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action necessary to avoid possible confliction 
between aircraft. Clearances will require that a flight 
“hold” or change altitude prior to reaching the point 
where standard separation from other IFR traffic 
would no longer exist. 



Some pilots have questioned this action and requested 
“traffic information” and were at a loss when the reply 
indicated “no traffic report.” In such cases the controller 
has taken action to prevent a traffic confliction which 
would have occurred at a distant point. 


A pilot may wish an explanation of the handling 

of the flight at the time of occurrence; however, 
controllers are not able to take time from their 
immediate control duties nor can they afford to 
overload the ATC communications channels to 
furnish explanations. Pilots may obtain an explana-
tion by directing a letter or telephone call to the chief 
controller of the facility involved. 


Pilots have the privilege of requesting a 

different clearance from that which has been issued 
by ATC if they feel that they have information which 
would make another course of action more 
practicable or if aircraft equipment limitations or 
company procedures forbid compliance with the 
clearance issued. 



5.  Coded Departure Route (CDR) 


CDRs provide air traffic control a rapid means 

to reroute departing aircraft when the filed route is 
constrained by either weather or congestion. 


CDRs consist of an eight

character designator 

that represents a route of flight. The first three 
alphanumeric characters represent the departure 
airport, characters four through six represent the 
arrival airport, and the last two characters are chosen 
by the overlying ARTCC. For example, PITORDN1 
is an alternate route from Pittsburgh to Chicago. 
Participating aircrews may then be re

cleared by air 

traffic control via the CDR abbreviated clearance, 


CDRs are updated on the 56 day charting cycle. 

Participating aircrews must ensure that their CDR is 


Traditionally, CDRs have been used by air 

transport companies that have signed a Memorandum 
of Agreement with the local air traffic control facility. 
General aviation customers who wish to participate in 

the program may now enter “CDR Capable” in the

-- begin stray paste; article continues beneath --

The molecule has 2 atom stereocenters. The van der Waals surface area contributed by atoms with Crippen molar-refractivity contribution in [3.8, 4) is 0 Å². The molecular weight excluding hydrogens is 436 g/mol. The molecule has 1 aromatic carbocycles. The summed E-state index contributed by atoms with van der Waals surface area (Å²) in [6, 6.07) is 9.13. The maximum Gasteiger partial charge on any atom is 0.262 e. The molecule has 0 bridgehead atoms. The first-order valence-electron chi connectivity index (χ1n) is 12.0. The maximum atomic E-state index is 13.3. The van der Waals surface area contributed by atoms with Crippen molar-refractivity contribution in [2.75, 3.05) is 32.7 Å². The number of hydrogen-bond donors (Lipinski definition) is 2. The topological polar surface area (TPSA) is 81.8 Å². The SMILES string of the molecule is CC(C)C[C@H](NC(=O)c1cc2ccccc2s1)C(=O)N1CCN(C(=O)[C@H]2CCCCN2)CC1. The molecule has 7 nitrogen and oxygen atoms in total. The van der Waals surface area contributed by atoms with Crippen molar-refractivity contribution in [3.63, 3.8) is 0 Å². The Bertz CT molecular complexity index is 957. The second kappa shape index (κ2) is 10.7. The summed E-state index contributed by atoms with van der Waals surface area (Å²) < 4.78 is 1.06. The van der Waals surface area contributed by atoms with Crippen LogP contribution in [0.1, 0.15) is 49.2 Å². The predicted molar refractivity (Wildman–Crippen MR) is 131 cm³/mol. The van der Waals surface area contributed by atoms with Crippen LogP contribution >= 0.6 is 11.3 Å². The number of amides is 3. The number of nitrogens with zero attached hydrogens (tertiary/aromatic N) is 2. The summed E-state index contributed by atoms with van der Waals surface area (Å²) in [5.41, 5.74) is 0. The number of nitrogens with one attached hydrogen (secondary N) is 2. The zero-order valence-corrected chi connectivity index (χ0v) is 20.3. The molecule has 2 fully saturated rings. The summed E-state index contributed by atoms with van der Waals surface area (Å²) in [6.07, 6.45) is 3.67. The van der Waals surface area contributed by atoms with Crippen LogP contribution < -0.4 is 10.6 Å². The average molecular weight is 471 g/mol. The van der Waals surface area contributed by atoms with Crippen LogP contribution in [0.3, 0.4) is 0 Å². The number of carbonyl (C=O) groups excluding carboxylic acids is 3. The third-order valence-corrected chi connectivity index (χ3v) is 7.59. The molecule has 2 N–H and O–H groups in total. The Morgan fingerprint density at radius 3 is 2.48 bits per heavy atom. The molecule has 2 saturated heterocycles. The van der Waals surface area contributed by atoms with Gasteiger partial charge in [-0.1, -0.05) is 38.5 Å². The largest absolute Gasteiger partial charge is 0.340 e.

remarks section of their flight plan. 


When “CDR Capable” is entered into the 

remarks section of the flight plan the general aviation 
customer communicates to ATC the ability to decode 
the current CDR into a flight plan route and the 
willingness to fly a different route than that which 
was filed. 



6.  Special VFR Clearances 


An ATC clearance must be obtained 



operating within a Class B, Class C, Class D, or 
Class E surface area when the weather is less than that 
required for VFR flight. A VFR pilot may request and 
be given a clearance to enter, leave, or operate within 
most Class D and Class E surface areas and some 
Class B and Class C surface areas in special VFR 
conditions, traffic permitting, and providing such 
flight will not delay IFR operations. All special VFR 
flights must remain clear of clouds. The visibility 
requirements for special VFR aircraft (other than 
helicopters) are: 


At least 1 statute mile flight visibility for 

operations within Class B, Class C, Class D, and 
Class E surface areas. 


At least 1 statute mile ground visibility if 

taking off or landing. If ground visibility is not 
reported at that airport, the flight visibility must be at 
least 1 statute mile. 


The restrictions in subparagraphs 1 and 2 do 

not apply to helicopters. Helicopters must remain 
clear of clouds and may operate in Class B, Class C, 
Class D, and Class E surface areas with less than 
1 statute mile visibility. 


When a control tower is located within the 

Class B, Class C, or Class D surface area, requests for 
clearances should be to the tower. In a Class E surface 
area, a clearance may be obtained from the nearest 
tower, FSS, or center. 


It is not necessary to file a complete flight plan 

with the request for clearance, but pilots should state 
their intentions in sufficient detail to permit ATC to 
fit their flight into the traffic flow. The clearance will 
not contain a specific altitude as the pilot must remain 
clear of clouds. The controller may require the pilot 
to fly at or below a certain altitude due to other traffic, 
but the altitude specified will permit flight at or above 
the minimum safe altitude. In addition, at radar 

ATC Clearances and Aircraft Separation